Information | Process | Technology

EU e-Privacy Directive

This website uses cookies to manage authentication, navigation, and other functions. By using our website, you agree that we can place these types of cookies on your device.

You have declined cookies. This decision can be reversed.

You have allowed cookies to be placed on your computer. This decision can be reversed.

The End Of The Telephone Line

In 1984 I joined a team of engineers working for ITT (International Telephone & Telegraph) and its subsidiary STC (Standard Telephone & Cable) in designing a “Digital Switching” system to migrate British Telecom from analogue to digital telephony. For those of you old enough to remember when the delay between dialling the telephone number and getting a ringing tone (or engaged) suddenly dropped from half a minute or more to down to a couple of seconds - that was the start of the switchover from analogue to digital telephony in the UK and Isle of Man. 



It may have been “Digital”, but it was not technology that anyone outside of the telephony engineering niche would easily recognise, it was Digital within the Public Switched Telephone Network (PSTN) - which is basically the telephone wires, telephone exchanges, and communications protocols used for ordinary landline telephone communication. Some of us in communications engineering refer to it as “POTS” - plain old telephony system. Over time, as demand for computer connectivity has risen, the purpose, functionality and engineering of the telephony network has been stretched way beyond the function of two distant people talking to each other, and for many of us nowadays the landline is more important for and more used as a mechanism of computer communications than voice telephony.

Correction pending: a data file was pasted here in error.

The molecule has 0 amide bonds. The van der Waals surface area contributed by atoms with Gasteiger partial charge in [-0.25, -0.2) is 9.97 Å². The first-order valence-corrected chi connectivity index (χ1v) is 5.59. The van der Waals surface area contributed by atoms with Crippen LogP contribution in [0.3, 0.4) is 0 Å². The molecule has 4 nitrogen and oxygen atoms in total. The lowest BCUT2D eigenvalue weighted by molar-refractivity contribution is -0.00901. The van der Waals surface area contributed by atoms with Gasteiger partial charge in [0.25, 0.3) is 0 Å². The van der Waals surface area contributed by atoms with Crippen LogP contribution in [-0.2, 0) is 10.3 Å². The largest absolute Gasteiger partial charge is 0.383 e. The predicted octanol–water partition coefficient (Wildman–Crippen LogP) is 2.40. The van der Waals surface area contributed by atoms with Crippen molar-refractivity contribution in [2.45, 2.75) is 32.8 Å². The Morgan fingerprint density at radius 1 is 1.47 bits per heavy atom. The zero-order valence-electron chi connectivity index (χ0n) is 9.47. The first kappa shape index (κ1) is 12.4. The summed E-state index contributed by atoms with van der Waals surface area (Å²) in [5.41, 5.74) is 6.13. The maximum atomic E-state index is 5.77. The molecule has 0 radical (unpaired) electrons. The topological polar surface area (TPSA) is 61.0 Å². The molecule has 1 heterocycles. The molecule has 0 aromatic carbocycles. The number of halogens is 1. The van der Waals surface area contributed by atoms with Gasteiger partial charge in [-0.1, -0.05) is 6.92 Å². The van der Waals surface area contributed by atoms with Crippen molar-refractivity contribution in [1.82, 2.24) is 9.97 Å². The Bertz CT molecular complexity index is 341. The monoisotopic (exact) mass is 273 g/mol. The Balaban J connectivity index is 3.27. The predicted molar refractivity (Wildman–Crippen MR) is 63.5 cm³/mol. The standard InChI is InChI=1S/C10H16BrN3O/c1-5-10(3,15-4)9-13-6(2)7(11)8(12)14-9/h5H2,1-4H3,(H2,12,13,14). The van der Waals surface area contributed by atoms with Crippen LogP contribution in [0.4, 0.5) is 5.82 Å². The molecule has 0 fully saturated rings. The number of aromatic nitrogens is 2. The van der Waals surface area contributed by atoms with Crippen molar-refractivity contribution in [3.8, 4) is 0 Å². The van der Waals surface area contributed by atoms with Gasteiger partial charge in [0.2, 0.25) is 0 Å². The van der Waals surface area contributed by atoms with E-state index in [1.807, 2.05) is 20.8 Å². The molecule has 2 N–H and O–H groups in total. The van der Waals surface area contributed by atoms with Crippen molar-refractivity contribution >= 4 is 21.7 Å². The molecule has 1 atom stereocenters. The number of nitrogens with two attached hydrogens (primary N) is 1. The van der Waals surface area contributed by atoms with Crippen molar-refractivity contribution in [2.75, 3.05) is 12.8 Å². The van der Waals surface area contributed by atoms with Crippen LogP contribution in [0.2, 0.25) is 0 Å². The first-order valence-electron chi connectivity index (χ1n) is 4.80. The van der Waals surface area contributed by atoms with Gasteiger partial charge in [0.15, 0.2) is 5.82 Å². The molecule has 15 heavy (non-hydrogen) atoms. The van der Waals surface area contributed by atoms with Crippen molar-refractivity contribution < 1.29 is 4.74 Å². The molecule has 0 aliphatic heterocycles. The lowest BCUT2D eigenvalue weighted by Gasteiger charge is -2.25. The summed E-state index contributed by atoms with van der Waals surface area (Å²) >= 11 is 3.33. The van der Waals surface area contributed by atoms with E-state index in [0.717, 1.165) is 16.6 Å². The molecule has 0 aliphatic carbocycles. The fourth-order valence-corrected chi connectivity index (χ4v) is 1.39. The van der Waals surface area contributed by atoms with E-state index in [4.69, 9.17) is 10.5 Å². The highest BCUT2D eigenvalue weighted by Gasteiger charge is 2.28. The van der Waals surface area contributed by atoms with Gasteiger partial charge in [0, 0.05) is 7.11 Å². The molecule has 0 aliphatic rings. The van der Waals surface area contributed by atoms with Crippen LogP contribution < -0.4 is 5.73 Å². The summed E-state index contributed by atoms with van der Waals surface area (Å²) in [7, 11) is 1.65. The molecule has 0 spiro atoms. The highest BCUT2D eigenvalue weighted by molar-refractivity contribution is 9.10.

The continuing use of the PSTN is therefore inefficient, expensive, and limiting, because we are using it for purposes which are way beyond the original design intent. Recognising this, British Telecom are planning to close down the old UK telephone network by 2025 - and replace it with VoIP (Voice over Internet Protocol) telephony. VoIP is basically a system where you talk into a computerised telephone which converts your speech into computer data and transmits it using the same computer communication technologies that are used to communicate data in computer networks. Given that BT are doing this it is likely that Manx Telecom will go the same way, and neither are likely to be leaders - Deutche Telecom is aiming to complete its migration to to digital by the end of this year and Orange (formerly France Telecom) is aiming for 2020.